Set mostly in Montana and Wyoming, near the borders of Yellowstone National Park, this revelatory collection combines unforgettable insight into the fierce beauty of the West with a powerful understanding of human beings. Tender, frequently hilarious, and always electrifying, Dog Run Moon announces the arrival of a bold new talent writing deep in the American grain.

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I Robot – The three laws of Robotics

Robots
I Robot - The three laws of Robotics

A robot may not injure a human being or, through inaction, allow a human being to come to harm. A robot must obey orders given it by human beings except where such orders would conflict with the First Law. A robot must protect its own existence as long as such protection does not conflict with the First or Second Law.

The three laws of robots
The three laws of robots
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Hope springs eternal

Alexander Pope

Hope springs eternal in the human breast; 
Man never Is, but always To be blest. 
The soul, uneasy, and confin’d from home, 
Rests and expatiates in a life to come.

Alexander Pope, An Essay on Man
Alexander Pope
Alexander Pope

Alexander Pope was an 18th-century English poet. He is best known for his satirical verse, including Essay on Criticism, The Rape of the Lock and The Dunciad, and for his translation of Homer. 

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So to speak

You use so to speak to draw attention to the fact that you are describing or referring to something in a way that may be amusing or unusual rather than completely accurate.
I ought not to tell you but I will, since you’re in the family, so to speak.

so to speak

A phrase used to indicate that what one has just said is an uncommon, metaphorical, or original way of saying something. Similar to the phrases “if you will” and “in a manner of speaking.” He was a fixer, so to speak—a man who could get things done. This arrangement will allow us to eliminate our debt and get back to solid ground, so to speak.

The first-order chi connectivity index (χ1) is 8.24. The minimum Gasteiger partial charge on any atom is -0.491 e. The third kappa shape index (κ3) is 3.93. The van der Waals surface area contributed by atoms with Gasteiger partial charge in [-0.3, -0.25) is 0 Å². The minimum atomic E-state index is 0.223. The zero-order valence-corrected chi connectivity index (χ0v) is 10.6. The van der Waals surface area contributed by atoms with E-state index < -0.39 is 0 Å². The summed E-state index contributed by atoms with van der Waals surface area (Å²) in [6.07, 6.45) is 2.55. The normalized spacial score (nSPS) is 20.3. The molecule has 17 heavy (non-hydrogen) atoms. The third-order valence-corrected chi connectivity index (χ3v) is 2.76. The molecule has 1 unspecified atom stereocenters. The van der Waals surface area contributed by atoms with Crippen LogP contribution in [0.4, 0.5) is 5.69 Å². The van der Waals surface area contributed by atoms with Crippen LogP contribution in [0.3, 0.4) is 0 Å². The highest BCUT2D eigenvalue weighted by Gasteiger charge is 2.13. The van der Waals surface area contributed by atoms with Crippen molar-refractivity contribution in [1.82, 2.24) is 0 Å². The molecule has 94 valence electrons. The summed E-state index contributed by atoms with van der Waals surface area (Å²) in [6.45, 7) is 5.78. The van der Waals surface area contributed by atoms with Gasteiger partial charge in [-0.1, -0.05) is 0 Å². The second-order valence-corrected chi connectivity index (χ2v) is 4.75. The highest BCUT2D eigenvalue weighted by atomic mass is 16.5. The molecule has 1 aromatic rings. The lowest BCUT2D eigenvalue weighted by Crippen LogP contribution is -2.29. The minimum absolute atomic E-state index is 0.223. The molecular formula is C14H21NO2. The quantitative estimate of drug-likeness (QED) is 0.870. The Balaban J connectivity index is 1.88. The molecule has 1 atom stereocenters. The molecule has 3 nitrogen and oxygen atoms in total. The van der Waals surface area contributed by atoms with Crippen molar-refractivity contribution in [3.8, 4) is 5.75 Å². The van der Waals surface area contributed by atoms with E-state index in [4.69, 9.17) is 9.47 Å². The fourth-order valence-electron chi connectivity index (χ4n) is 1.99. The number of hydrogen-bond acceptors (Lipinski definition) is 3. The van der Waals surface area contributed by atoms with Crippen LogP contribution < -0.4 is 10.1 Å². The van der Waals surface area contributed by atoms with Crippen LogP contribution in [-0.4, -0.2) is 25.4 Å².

Farlex Dictionary of Idioms. © 2015 Farlex, Inc, all rights reserved.

Used after sentences to express that there is a metaphor in it. It can be generally interchanged with like-clause: 

It is X, so to speak. 
It is like X.

I love this jacket. I always wear it when I go to work. It is a uniform for me, so to speak.

by terb kund April 28, 2009

UrbanDictionary.com

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Jesus H Christ

Jesus Christ
Jesus Christ
The Etymology of Jesus H. Christ

by Peter Kirby (May 11, 2003)

Question: What is the origin of the H. in the phrase, Jesus H. Christ? There is no great mind which has not but come to rest on this important question. It is a question which every man must consider in the course of his education, and the answers discovered are as varied as the approaches taken.

The child brought up in a home of prayer, on first hearing the expletive from his father’s lips, need only look to the words of the Our Father for the explanation: “Our Father, Who Art in Heaven, Harold Be Thy Name.”

A young man who has studied the principles of biology, in contemplating the holy mystery of the Virgin Birth in the light of reason, will inevitably conclude that the H. stands for none other than Haploid, a distinction conferred only upon God’s Son of all men, that He would not have the taint of Original Sin.